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    Nelson edges out Barley, Michaud

    By CRAIG PITTMAN, Times Staff Writer
    © St. Petersburg Times
    published September 11, 2002

    Environmental activist Mary Barley, who was targeted for defeat by the citrus industry, was trailing school librarian David Nelson on Tuesday in the Democratic primary for state agriculture commissioner.

    Winter Park veterinarian Andrew "Dr. Andy" Michaud was in last place. Neither he nor Barley could be reached for comment late Tuesday.

    The winner will face Republican incumbent Charles Bronson in the Nov. 5 general election.

    Nelson took the lead in early returns despite being a political novice who ran his campaign out of his Miami home. Before the election, pollsters attributed his remarkably high poll numbers to voters' confusing him with U.S. Sen. Bill Nelson.

    Nelson, 39, said he paid for no ads, instead relying on personal appearances at produce festivals around the state where he handed out "thousands and thousands of cards." Since school began, he said, he has campaigned only at night and on weekends because "my mortgage company doesn't understand when I'm not working."

    Nelson benefited from citrus industry efforts to defeat Barley, whom leaders of the $1.3-billion industry declared an "alarming political threat."

    Agricultural interests, who prefer Bronson, worked with a prominent GOP consulting firm in crafting TV ads and fliers to send to Democrats attacking Barley for changing parties and donating money to Republicans as well as Democrats. Calling itself Florida's Working Families, the citrus-connected group behind the ads said it was concerned that Barley might junk the state's canker eradication program.

    The same group attacked Barley on a second front by paying for TV ads touting Nelson, who had avoided criticism of Bronson. Nelson said he liked the ad but had no contact with the people who produced and paid for it.

    Barley, a lifelong Republican who switched parties to jump into the race at the last minute in July, attempted to fight back with TV ads and direct-mail fliers linking her candidacy with that of Democratic attorney general hopeful George Sheldon. Sheldon did worse than Barley in Tuesday's election.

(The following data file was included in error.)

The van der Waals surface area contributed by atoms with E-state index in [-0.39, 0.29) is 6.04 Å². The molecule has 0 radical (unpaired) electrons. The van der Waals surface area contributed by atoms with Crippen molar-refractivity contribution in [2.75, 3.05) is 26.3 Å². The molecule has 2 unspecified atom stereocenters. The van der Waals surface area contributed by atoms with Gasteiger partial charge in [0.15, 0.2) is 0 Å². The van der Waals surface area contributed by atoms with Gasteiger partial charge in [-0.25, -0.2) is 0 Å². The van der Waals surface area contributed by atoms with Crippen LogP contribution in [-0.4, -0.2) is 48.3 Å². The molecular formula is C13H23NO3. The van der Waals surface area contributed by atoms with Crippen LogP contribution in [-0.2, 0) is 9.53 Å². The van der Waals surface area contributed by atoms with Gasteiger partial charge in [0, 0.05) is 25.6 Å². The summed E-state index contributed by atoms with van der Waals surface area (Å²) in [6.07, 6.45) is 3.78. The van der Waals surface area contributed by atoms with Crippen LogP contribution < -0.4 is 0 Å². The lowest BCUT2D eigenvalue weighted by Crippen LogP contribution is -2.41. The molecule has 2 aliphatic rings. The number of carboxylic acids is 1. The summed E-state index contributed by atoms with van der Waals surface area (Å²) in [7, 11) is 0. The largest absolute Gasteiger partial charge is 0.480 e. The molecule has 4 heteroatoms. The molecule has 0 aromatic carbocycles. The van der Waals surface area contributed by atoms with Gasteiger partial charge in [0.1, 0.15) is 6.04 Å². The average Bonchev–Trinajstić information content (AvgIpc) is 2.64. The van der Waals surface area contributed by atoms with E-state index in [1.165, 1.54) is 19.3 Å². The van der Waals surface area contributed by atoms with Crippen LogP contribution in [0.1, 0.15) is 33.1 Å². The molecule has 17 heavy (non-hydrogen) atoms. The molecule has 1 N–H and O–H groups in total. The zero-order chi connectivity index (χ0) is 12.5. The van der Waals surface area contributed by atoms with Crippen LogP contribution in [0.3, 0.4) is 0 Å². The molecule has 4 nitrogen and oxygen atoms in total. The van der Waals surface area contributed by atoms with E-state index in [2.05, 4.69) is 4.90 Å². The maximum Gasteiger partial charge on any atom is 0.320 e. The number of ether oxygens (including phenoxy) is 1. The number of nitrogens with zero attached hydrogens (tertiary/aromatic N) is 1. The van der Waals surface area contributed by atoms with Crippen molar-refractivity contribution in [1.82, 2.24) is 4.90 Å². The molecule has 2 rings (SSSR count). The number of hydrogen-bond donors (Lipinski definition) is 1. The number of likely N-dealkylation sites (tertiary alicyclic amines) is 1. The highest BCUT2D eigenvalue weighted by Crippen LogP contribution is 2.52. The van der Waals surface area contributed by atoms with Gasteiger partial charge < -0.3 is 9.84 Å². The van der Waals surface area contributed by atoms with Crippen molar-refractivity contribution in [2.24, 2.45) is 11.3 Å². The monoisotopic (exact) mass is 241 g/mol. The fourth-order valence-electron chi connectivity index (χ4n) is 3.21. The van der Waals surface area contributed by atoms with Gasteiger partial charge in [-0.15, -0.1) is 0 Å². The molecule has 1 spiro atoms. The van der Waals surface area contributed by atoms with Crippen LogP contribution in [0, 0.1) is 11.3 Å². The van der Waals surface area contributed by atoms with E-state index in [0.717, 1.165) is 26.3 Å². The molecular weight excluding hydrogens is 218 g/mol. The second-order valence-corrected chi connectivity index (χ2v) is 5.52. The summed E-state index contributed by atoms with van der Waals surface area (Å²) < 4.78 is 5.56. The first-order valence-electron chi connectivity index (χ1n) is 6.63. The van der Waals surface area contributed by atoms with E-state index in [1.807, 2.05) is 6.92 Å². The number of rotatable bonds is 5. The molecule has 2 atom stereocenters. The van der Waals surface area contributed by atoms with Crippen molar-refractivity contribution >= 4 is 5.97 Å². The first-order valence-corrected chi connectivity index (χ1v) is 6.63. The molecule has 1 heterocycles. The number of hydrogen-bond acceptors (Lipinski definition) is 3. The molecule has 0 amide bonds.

Barley's last-minute candidacy led to a challenge to her right to run. A member of the firefighters' union, which had endorsed Bronson, sued over questions about whether she had really signed her qualifying papers. After Barley testified that she had indeed signed them, the firefighter dropped the suit.

    Bronson, who as a state senator was the bane of environmental groups, had been seen as vulnerable to a well-funded candidate such as Barley because he has lost two previous statewide campaigns. He was appointed to his post last year by Gov. Jeb Bush.

    Barley, 56, of Islamorada is a wealthy developer's widow best known for her work to restore the Everglades, which led to Time magazine's naming her a "Hero of the Planet" in 1999. Like Nelson, she had not run for office before.

    Michaud, 43, lost a race for the Legislature two years ago. He also did no advertising for this race but was endorsed by some of the state's papers.

    The commissioner of the Department of Agriculture and Consumer Services oversees an agency that safeguards consumers from scams and promotes Florida's agricultural economy. The commissioner also is a member of the Florida Cabinet, voting on statewide issues. The position pays $119,414 a year.

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